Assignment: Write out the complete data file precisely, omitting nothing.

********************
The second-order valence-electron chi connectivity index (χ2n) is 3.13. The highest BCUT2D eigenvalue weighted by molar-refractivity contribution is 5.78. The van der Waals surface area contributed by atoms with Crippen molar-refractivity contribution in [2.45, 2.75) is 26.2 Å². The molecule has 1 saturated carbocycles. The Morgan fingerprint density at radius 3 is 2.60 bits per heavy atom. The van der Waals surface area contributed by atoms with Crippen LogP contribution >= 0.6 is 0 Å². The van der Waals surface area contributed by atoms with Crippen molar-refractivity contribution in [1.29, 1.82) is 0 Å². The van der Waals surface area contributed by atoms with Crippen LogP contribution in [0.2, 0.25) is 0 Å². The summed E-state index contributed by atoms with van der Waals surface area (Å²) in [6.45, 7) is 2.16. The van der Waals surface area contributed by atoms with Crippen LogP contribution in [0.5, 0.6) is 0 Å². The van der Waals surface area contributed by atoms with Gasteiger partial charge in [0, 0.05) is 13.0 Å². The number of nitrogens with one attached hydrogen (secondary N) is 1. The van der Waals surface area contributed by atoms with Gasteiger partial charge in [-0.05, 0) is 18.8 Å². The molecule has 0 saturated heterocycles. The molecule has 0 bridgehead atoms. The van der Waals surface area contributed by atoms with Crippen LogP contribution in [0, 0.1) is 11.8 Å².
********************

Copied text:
The second-order valence-electron chi connectivity index (χ2n) is 3.13. The highest BCUT2D eigenvalue weighted by molar-refractivity contribution is 5.78. The van der Waals surface area contributed by atoms with Crippen molar-refractivity contribution in [2.45, 2.75) is 26.2 Å². The molecule has 1 saturated carbocycles. The Morgan fingerprint density at radius 3 is 2.60 bits per heavy atom. The van der Waals surface area contributed by atoms with Crippen LogP contribution >= 0.6 is 0 Å². The van der Waals surface area contributed by atoms with Crippen molar-refractivity contribution in [1.29, 1.82) is 0 Å². The van der Waals surface area contributed by atoms with Crippen LogP contribution in [0.2, 0.25) is 0 Å². The summed E-state index contributed by atoms with van der Waals surface area (Å²) in [6.45, 7) is 2.16. The van der Waals surface area contributed by atoms with Crippen LogP contribution in [0.5, 0.6) is 0 Å². The van der Waals surface area contributed by atoms with Gasteiger partial charge in [0, 0.05) is 13.0 Å². The number of nitrogens with one attached hydrogen (secondary N) is 1. The van der Waals surface area contributed by atoms with Gasteiger partial charge in [-0.05, 0) is 18.8 Å². The molecule has 0 saturated heterocycles. The molecule has 0 bridgehead atoms. The van der Waals surface area contributed by atoms with Crippen LogP contribution in [0, 0.1) is 11.8 Å².